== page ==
German Shorthaired Pointer Photo

German Shorthaired Pointer Dog Breed Info & Pictures

The German Shorthaired Pointer dog, with its athletic physique and smooth lines, conveys the image of a competent and well-rounded hunter. The head is clean-cut and well-developed, with the ears sitting high and lying flat against the dog's relatively broad skull. The eyes are almond-shaped and dark brown in color, conveying an expression of intelligence and alertness. The body is compact and strong, with a short back and deep chest. The forequarters are long and well-muscled, and the hindquarters are defined and angulated. The tail is set high and customarily docked. The coat is short, thick, and somewhat coarse, and it is either solid liver or some combination of liver and white in color. The dog walks with a smooth and agile gait, running with a powerful driving motion.

German Shorthaired Pointer Fast Facts

Sporting
13 - 14 years
Germany
17th century
55 - 70 lb
45 - 60 lb
23 - 25"
21 - 23"
German Shorthaired Poinnter,German Shorhhaired Pointer, or Grman Shorthaired Pointer
Deutscher Kurzhaariger Vorstehund, German Pointer, Kurzhaar, Pointer Dog

Temperament

The German Shorthaired Pointer is a great dog at home and in the field....

Being an active dog, it needs ample daily physical and mental exercise, otherwise it can become frustrated and destructive. The dog tends to be too energetic and raucous for very small children, but is nevertheless a delightful playmate for child and adult alike. It is in the breed's nature to hunt mammals, so some German Shorthaired Pointers may be aggressive toward small pets (e.g. cats) unless they are raised with them. Generally, this breed is a pretty good people pleaser and should warm to strangers and newcomers fairly quickly. Keep in mind that the German Shorthaired Pointer is very sensitive, so gentle training is crucial; the dog can get into the habit of whining and barking excessively if mistreated.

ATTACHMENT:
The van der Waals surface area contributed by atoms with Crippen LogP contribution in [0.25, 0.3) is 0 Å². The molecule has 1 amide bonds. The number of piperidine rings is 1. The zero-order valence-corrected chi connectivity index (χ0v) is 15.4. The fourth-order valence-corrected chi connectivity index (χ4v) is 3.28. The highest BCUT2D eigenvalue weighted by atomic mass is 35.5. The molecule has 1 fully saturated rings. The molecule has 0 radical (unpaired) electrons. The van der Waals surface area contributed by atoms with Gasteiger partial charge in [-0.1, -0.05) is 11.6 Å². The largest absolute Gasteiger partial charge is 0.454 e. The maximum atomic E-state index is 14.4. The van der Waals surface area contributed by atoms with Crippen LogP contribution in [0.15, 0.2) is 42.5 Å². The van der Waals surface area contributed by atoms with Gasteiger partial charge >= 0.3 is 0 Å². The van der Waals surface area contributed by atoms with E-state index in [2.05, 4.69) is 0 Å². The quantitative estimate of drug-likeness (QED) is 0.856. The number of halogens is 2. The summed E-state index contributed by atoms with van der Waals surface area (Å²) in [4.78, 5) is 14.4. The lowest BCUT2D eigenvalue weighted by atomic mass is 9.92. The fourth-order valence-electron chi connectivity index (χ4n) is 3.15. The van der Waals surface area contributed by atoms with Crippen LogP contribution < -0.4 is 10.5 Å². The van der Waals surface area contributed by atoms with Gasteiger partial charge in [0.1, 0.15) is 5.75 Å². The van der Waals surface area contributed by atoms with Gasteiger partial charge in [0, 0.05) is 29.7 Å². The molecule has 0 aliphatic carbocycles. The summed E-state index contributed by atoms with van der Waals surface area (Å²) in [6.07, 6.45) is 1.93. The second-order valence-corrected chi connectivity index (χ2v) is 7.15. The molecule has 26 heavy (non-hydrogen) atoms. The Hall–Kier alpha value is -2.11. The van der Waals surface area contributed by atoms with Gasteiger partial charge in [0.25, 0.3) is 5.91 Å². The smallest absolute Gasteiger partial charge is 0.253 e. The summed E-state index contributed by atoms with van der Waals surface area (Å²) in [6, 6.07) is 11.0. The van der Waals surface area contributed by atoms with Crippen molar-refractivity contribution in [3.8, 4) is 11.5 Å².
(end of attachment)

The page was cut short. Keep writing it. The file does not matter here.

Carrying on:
Caring For a German Shorthaired Pointer

A high-energy dog, the German Shorthaired Pointer needs at least an hour of physical or mental exercise every day....

If they can't hunt, they are just as satisfied with running, hiking, or playing with their human. They love water, so they will swim if they are presented with the opportunity. The German Shorthaired Pointer is able to live outside, but they are a companion breed that does best with the family and access to a yard. The coat needs minimal care, only an occasional brushing to remove dead hairs. The Pointer dog breed has a propensity to develop a health condition known as lymphedema. Other less common problems include canine hip dysplasia, entropion, gastric torsion, von Willebrands disease, pannus, and hypothyroidism.

German Shorthaired Pointer History

Breed History

The German Shorthaired Pointer, with its ability to point, retrieve, trail and even kill game, is one of the most versatile hunters in the dog world....

This all-around dog is the culmination of centuries of breed-blending and controversy. Many hunters in the seventeenth century agreed upon the need for an all-purpose hunting dog, but not everyone could agree on how to achieve such a goal. Experimentation with crosses between several breeds, among them the Hannover Hound and the English Pointer, sometimes led to success and other times led to failure (for instance, certain crossings produced dogs that were averse to water). Eventually, the various crossings of different breeds led to an acceptable new dog. In the early 19th century, two German Shorthaired Pointers named Nero and Treff, often thought of as the foundation of the breed, gained recognition at the German Derby as exceptional pointers. In 1930, the American Kennel Club recognized the German Shorthaired Pointer as a distinct breed. Today, the German Shorthaired Pointer enjoys a well-deserved reputation as an excellent "do-it-all" hunting dog and a loving pet.